Examining Population Trends

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Are you on the bullet train to irrelevance? Understanding the changing population profile is critical to the success of every real estate professional. The dramatic population changes that are transcending over the next five years will require a new approach to service.

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Examining Population Trends

  1. 1. Oscar Gonzales Copyright 2013 Examining Population Trends
  2. 2. Oscar Gonzales Copyright 2013 U.S. Population by Race Year U.S. White Black Asian Hispanic Other 2011 312,211,832 198,274,006 38,047,665 14,677,490 52,141,065 9,071,606 2016 326,157,434 203,590,818 39,443,305 15,531,613 59,225,877 8,365,821 % Change 4.47% 2.68% 3.67% 5.82% 13.59% -7.78% U.S. Census 2012
  3. 3. Oscar Gonzales Copyright 2013 U.S. Foreign Born Population
  4. 4. Oscar Gonzales Copyright 2013 U.S. Population Projections 2008 - 2050 Percent of Total Population 2008-2050 90.00 80.00 70.00 60.00 White 50.00 Black 40.00 Asian Hispanic 30.00 20.00 10.00 0.00 2008 2010 2015 2020 2025 2030 2035 2040 2045 2050
  5. 5. Oscar Gonzales Copyright 2013 U.S. Median Income by Race Year U.S. White Black Asian Hispanic 2011 50,289 52,488 36,780 60,415 39,646 2016 50,832 53,107 36,573 61,010 39,834 % Change 1.08% 1.18% -0.56% .98% 0.47 U.S. Census 2012
  6. 6. Oscar Gonzales Copyright 2013 Buying Power by Race Source: University of Georgia Selig Center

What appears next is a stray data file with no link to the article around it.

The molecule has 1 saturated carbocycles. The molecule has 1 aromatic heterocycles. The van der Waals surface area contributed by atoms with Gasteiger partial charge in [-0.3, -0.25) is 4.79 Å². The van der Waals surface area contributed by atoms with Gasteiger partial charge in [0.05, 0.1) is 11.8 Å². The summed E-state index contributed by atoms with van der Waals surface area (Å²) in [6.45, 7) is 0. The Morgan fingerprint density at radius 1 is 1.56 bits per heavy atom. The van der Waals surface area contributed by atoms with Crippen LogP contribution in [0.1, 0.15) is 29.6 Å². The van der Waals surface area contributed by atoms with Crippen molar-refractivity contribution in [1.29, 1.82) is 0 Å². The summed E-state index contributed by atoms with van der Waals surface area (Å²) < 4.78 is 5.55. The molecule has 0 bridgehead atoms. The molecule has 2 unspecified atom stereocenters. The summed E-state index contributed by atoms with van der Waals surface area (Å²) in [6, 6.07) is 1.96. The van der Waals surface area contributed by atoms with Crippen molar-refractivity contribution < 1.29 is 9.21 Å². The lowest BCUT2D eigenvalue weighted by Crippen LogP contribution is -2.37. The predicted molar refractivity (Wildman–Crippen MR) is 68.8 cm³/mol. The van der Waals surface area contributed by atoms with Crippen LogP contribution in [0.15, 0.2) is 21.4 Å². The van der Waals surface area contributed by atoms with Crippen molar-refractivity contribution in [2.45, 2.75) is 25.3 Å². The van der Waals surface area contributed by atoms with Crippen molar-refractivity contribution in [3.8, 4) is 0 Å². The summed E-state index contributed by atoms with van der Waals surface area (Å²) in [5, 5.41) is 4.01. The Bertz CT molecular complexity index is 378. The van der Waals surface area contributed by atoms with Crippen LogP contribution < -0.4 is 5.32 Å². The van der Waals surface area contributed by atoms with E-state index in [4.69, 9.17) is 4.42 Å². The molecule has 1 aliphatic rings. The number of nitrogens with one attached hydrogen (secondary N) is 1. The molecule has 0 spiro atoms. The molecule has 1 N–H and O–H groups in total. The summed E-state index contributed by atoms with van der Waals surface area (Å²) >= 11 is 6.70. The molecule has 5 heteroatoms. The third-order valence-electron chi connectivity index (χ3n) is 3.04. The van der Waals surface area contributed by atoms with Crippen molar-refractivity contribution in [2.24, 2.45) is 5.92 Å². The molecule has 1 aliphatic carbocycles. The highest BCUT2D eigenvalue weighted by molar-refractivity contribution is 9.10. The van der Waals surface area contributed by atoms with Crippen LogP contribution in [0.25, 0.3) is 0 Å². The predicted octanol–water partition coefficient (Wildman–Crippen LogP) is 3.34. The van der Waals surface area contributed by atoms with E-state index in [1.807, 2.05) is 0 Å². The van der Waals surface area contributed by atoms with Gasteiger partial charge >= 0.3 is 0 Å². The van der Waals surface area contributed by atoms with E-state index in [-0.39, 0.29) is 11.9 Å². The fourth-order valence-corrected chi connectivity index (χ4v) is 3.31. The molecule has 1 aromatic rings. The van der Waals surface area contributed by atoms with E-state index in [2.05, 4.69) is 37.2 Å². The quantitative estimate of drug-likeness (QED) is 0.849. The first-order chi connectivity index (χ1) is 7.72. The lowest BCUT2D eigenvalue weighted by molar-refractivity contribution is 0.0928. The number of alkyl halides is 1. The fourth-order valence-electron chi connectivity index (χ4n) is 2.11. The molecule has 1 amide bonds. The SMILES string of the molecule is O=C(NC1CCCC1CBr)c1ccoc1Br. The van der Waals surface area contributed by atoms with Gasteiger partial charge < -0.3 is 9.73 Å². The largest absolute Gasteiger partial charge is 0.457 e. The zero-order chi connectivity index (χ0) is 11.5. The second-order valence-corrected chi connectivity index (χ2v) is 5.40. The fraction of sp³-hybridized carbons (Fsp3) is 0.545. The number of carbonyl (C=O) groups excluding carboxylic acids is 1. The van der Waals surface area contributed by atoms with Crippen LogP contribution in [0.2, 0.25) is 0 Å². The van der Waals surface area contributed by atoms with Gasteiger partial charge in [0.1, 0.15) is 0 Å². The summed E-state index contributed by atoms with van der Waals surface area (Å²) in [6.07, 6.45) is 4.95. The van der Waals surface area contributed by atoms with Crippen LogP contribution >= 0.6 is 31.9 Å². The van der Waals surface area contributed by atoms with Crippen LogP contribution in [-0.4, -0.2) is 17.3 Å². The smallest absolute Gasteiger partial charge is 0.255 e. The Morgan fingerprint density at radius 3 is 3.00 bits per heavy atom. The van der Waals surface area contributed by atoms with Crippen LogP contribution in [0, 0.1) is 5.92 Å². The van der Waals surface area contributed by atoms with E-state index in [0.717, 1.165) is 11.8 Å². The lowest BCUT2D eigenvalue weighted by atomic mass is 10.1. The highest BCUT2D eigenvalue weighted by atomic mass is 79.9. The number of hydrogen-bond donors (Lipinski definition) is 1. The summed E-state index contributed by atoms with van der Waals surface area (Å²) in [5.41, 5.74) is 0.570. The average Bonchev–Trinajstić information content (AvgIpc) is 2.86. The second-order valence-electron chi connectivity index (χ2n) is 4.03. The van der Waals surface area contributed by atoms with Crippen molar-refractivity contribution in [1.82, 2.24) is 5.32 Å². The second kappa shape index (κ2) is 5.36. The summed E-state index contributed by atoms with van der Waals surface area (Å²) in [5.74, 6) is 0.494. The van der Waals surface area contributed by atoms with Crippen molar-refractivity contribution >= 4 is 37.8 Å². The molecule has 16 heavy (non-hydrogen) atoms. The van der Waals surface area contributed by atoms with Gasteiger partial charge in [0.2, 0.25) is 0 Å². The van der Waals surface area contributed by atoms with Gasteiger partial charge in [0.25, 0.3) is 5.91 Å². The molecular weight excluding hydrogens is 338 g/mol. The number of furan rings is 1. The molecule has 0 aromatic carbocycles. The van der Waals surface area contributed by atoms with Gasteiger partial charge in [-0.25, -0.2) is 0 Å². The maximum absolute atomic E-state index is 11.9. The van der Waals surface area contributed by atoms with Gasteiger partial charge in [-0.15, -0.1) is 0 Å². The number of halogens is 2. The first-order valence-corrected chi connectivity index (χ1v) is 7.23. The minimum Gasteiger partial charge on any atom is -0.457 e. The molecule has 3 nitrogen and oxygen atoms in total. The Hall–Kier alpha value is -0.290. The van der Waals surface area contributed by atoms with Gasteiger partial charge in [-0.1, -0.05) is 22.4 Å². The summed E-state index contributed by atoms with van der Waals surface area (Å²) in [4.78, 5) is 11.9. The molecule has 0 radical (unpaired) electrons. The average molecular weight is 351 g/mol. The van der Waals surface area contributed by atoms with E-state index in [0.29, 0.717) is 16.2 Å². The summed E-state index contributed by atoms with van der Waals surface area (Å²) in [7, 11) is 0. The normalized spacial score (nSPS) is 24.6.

7. 7. Oscar Gonzales Copyright 2013 Hispanic Trends • The five states with the largest Hispanic markets, in order, are California ($265 billion), Texas ($176 billion), Florida ($107 billion), New York ($81 billion) & Illinois ($44 billion) • The top five states, as ranked by the rate of growth of Hispanic buying power over the past decade, are South Dakota (253%), North Dakota (237%), Arkansas (229%), Alabama (228%) & South Carolina (226%)
  8. 8. Oscar Gonzales Copyright 2013 Asian Trends • The five states with the largest Asian consumer markets, in order, are California ($172 billion), New York ($54 billion), Texas ($34 billion), New Jersey ($34 billion) & Illinois ($24 billion)
  9. 9. Oscar Gonzales Copyright 2013 Immigrants and Boomers Myers book, Immigrants the demographic transition, the can help In his argues that during and believe that immigration new and other demographers prospect ofauthor and noted needed future workforce andnumber supply some of the workers in the to support the rising a Boomers, diminished skills reduced middle class could undermine the continued growth in of seniors and Dowell Myers the work force as they retire and demographer replace them in home prices. each of these describes how help compensate for the smaller number of younger adults who two powerful demographic are likely to buy homes from the increasing number of older Retirees willmay hold the being net taxpayers to net recipients Americans. transition from influencers of healthresolving the benefits, and they will be supported by a keys to and pension smaller workforce that is struggling one-quarterown needs. New arrivals alone can offset about to meet its of the increase in problems presented by the other. the senior ratio. Seniors are also net home sellers and Myers believes there will be 67% more people in the selling age relative to the younger adults who are likely to be buyers.
  10. 10. Oscar Gonzales Copyright 2013 Texas Demographic Analysis